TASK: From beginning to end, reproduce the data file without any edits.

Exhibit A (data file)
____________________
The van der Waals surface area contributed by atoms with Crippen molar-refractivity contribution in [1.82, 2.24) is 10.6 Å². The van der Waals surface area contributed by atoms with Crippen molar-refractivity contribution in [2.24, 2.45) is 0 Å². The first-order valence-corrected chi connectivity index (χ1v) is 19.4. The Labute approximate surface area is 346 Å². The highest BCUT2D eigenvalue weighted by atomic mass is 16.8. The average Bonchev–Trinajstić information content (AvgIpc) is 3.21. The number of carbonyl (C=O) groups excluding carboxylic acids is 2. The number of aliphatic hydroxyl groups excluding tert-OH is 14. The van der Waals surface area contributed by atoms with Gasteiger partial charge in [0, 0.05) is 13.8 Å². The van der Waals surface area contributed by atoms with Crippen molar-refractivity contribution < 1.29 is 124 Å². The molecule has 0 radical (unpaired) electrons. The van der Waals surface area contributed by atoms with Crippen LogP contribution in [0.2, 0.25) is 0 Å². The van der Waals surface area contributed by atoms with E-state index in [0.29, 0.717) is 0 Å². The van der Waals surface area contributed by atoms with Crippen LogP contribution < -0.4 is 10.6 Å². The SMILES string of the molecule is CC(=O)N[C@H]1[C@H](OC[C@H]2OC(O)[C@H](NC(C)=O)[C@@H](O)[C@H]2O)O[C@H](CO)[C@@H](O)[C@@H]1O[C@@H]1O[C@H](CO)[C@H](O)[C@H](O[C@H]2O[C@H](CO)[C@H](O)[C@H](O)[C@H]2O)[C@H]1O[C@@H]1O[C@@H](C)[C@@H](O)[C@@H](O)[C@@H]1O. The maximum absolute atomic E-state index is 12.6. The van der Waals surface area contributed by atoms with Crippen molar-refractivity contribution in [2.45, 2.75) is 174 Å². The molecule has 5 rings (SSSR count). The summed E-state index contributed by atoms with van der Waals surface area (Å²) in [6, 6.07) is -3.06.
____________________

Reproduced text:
The van der Waals surface area contributed by atoms with Crippen molar-refractivity contribution in [1.82, 2.24) is 10.6 Å². The van der Waals surface area contributed by atoms with Crippen molar-refractivity contribution in [2.24, 2.45) is 0 Å². The first-order valence-corrected chi connectivity index (χ1v) is 19.4. The Labute approximate surface area is 346 Å². The highest BCUT2D eigenvalue weighted by atomic mass is 16.8. The average Bonchev–Trinajstić information content (AvgIpc) is 3.21. The number of carbonyl (C=O) groups excluding carboxylic acids is 2. The number of aliphatic hydroxyl groups excluding tert-OH is 14. The van der Waals surface area contributed by atoms with Gasteiger partial charge in [0, 0.05) is 13.8 Å². The van der Waals surface area contributed by atoms with Crippen molar-refractivity contribution < 1.29 is 124 Å². The molecule has 0 radical (unpaired) electrons. The van der Waals surface area contributed by atoms with Crippen LogP contribution in [0.2, 0.25) is 0 Å². The van der Waals surface area contributed by atoms with E-state index in [0.29, 0.717) is 0 Å². The van der Waals surface area contributed by atoms with Crippen LogP contribution < -0.4 is 10.6 Å². The SMILES string of the molecule is CC(=O)N[C@H]1[C@H](OC[C@H]2OC(O)[C@H](NC(C)=O)[C@@H](O)[C@H]2O)O[C@H](CO)[C@@H](O)[C@@H]1O[C@@H]1O[C@H](CO)[C@H](O)[C@H](O[C@H]2O[C@H](CO)[C@H](O)[C@H](O)[C@H]2O)[C@H]1O[C@@H]1O[C@@H](C)[C@@H](O)[C@@H](O)[C@@H]1O. The maximum absolute atomic E-state index is 12.6. The van der Waals surface area contributed by atoms with Crippen molar-refractivity contribution in [2.45, 2.75) is 174 Å². The molecule has 5 rings (SSSR count). The summed E-state index contributed by atoms with van der Waals surface area (Å²) in [6, 6.07) is -3.06.